the text in this section is based on an article in Wikipedia

The local council is now Redcar and Cleveland,unitary authority. It is situated at the foot of the Cleveland Hills and about 10 miles (16 km) east of Middlesbrough. Localities within Skelton are North Skelton, Skelton Green and New Skelton. The population of Skelton ward in the Redcar and Cleveland Unitary Authority was 6,396 in the 2001 UK census, increasing to 7,454 at the 2011 UK census. (Brotton is dealt with separately in WeRelate.)

Research Tips

This is by far the most complete history of the parishes of the North Riding to be found online. The volumes are divided into sections by wapentake (early divisions of the county) and the parishes within each wapentake follow in alphabetical order. The links above open to the indexes covering all the wapentakes in the volume.
  • GENUKI has a page on all three ridings of Yorkshire and pages for each of the ancient or ecclesiastical parishes in the county. Under each ancient parish there is a list of the settlements (townships and chapelries) within it and brief description of each. Many of these secondary settlements became civil parishes during the latter half of the 19th century.
These notes are based on a gazetteer dated 1835 and there may have been a number of alterations to the parish setup since then. However, it is worthwhile information for the pre civil registration era. GENUKI provides references to other organizations who hold genealogical information for the local area. There is no guarantee that the website has been kept up to date and the submitter is very firm about his copyright, but this should not stop anyone from reading the material.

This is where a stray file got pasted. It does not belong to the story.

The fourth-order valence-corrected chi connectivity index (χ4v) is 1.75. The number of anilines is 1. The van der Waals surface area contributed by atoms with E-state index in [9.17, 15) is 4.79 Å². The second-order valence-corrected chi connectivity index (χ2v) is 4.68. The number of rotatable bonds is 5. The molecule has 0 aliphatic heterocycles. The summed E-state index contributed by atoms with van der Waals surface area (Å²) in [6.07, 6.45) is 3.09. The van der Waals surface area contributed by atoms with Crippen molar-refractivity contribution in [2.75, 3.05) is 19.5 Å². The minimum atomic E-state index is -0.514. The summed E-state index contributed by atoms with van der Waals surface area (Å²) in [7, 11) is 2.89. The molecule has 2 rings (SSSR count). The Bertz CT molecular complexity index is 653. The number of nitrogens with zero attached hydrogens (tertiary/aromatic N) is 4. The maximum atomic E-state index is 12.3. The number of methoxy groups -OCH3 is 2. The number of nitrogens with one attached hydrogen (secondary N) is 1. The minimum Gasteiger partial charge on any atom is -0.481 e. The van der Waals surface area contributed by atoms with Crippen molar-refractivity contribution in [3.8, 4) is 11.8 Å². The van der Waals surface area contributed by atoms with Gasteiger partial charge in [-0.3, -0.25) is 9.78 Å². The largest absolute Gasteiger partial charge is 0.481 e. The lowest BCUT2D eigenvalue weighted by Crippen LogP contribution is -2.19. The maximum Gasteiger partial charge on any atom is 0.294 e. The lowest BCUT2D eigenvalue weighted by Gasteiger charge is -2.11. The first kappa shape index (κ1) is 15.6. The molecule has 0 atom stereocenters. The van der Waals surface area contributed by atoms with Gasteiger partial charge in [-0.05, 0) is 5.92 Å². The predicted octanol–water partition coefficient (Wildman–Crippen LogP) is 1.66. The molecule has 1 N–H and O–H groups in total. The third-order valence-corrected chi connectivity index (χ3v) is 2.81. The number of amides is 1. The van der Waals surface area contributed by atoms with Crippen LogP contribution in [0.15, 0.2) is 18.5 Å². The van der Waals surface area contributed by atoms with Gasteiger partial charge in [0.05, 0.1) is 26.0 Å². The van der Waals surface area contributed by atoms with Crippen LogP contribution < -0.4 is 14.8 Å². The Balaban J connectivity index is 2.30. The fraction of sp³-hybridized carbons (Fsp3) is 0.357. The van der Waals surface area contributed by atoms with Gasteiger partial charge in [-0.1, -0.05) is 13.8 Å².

• The FamilyTree Wiki has a series of pages similar to those provided by GENUKI which may have been prepared at a later date. The wiki has a link to English Jurisdictions 1851 which gives the registration district and wapentake for each parish, together with statistics from the 1851 census for the area.
  • A Vision of Britain through Time, Yorkshire North Riding, section "Units and Statistics" leads to analyses of population and organization of the county from about 1800 through 1974. There are pages available for all civil parishes, municipal boroughs and other administrative divisions which also include historical population and area statistics. Descriptions provided are usually based on a gazetteer of 1870-72.
  • Map of the North Riding divisions in 1888 produced by UK Ordnance Survey and provided online by A Vision of Britain through Time
  • Map of North Riding divisions in 1944 produced by UK Ordnance Survey and provided online by A Vision of Britain through Time
  • Another provider of maps is the National Library of Scotland. In this index the Scottish provision precedes the English one, but the choice of maps for England is still quite vast.
  • Yorkshire has a large number of family history and genealogical societies. A list of the societies will be found on the Yorkshire, England page.
  • In March 2018 Ancestry announced that its file entitled "Yorkshire, England: Church of England Parish Records, 1538-1873" has been expanded to include another 94 parishes (across the three ridings) and expected it to be expanded further during the year. The entries are taken from previously printed parish registers.
This page uses content from the English Wikipedia. The original content was at Skelton-in-Cleveland. The list of authors can be seen in the page history. As with WeRelate, the content of Wikipedia is available under the Creative Commons Attribution/Share-Alike License.